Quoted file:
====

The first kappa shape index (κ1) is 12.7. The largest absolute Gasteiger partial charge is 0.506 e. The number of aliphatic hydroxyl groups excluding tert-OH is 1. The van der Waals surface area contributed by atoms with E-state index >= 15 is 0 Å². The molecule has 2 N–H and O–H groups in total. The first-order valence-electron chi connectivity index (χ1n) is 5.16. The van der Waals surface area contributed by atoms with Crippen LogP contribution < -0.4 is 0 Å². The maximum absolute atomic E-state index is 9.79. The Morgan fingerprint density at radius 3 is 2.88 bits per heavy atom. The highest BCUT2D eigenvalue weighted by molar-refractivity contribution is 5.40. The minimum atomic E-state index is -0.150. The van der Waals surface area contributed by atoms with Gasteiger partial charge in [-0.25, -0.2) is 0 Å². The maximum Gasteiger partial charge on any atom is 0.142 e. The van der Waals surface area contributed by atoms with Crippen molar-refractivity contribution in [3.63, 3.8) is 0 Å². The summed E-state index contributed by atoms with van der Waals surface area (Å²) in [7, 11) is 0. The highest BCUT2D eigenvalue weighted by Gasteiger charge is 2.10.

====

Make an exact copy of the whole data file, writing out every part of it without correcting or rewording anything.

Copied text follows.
The first kappa shape index (κ1) is 12.7. The largest absolute Gasteiger partial charge is 0.506 e. The number of aliphatic hydroxyl groups excluding tert-OH is 1. The van der Waals surface area contributed by atoms with E-state index >= 15 is 0 Å². The molecule has 2 N–H and O–H groups in total. The first-order valence-electron chi connectivity index (χ1n) is 5.16. The van der Waals surface area contributed by atoms with Crippen LogP contribution < -0.4 is 0 Å². The maximum absolute atomic E-state index is 9.79. The Morgan fingerprint density at radius 3 is 2.88 bits per heavy atom. The highest BCUT2D eigenvalue weighted by molar-refractivity contribution is 5.40. The minimum atomic E-state index is -0.150. The van der Waals surface area contributed by atoms with Gasteiger partial charge in [-0.25, -0.2) is 0 Å². The maximum Gasteiger partial charge on any atom is 0.142 e. The van der Waals surface area contributed by atoms with Crippen molar-refractivity contribution in [3.63, 3.8) is 0 Å². The summed E-state index contributed by atoms with van der Waals surface area (Å²) in [7, 11) is 0. The highest BCUT2D eigenvalue weighted by Gasteiger charge is 2.10.